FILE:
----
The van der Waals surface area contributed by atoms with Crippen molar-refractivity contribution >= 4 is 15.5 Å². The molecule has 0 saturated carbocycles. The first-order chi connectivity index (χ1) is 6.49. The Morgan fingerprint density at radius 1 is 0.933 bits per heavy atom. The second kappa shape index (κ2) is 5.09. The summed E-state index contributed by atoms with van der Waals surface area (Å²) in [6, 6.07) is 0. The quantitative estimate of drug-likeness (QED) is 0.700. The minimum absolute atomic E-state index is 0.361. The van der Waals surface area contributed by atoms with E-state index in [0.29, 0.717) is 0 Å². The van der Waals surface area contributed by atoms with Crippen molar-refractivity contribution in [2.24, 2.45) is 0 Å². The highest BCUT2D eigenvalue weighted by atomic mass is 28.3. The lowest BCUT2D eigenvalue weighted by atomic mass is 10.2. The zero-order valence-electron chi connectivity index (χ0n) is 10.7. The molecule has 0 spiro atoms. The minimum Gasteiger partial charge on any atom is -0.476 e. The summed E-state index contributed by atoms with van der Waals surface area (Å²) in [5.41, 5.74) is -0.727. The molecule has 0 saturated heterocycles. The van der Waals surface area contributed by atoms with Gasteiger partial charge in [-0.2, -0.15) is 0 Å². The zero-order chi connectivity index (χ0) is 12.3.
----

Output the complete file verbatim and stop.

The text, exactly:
The van der Waals surface area contributed by atoms with Crippen molar-refractivity contribution >= 4 is 15.5 Å². The molecule has 0 saturated carbocycles. The first-order chi connectivity index (χ1) is 6.49. The Morgan fingerprint density at radius 1 is 0.933 bits per heavy atom. The second kappa shape index (κ2) is 5.09. The summed E-state index contributed by atoms with van der Waals surface area (Å²) in [6, 6.07) is 0. The quantitative estimate of drug-likeness (QED) is 0.700. The minimum absolute atomic E-state index is 0.361. The van der Waals surface area contributed by atoms with E-state index in [0.29, 0.717) is 0 Å². The van der Waals surface area contributed by atoms with Crippen molar-refractivity contribution in [2.24, 2.45) is 0 Å². The highest BCUT2D eigenvalue weighted by atomic mass is 28.3. The lowest BCUT2D eigenvalue weighted by atomic mass is 10.2. The zero-order valence-electron chi connectivity index (χ0n) is 10.7. The molecule has 0 spiro atoms. The minimum Gasteiger partial charge on any atom is -0.476 e. The summed E-state index contributed by atoms with van der Waals surface area (Å²) in [5.41, 5.74) is -0.727. The molecule has 0 saturated heterocycles. The van der Waals surface area contributed by atoms with Gasteiger partial charge in [-0.2, -0.15) is 0 Å². The zero-order chi connectivity index (χ0) is 12.3.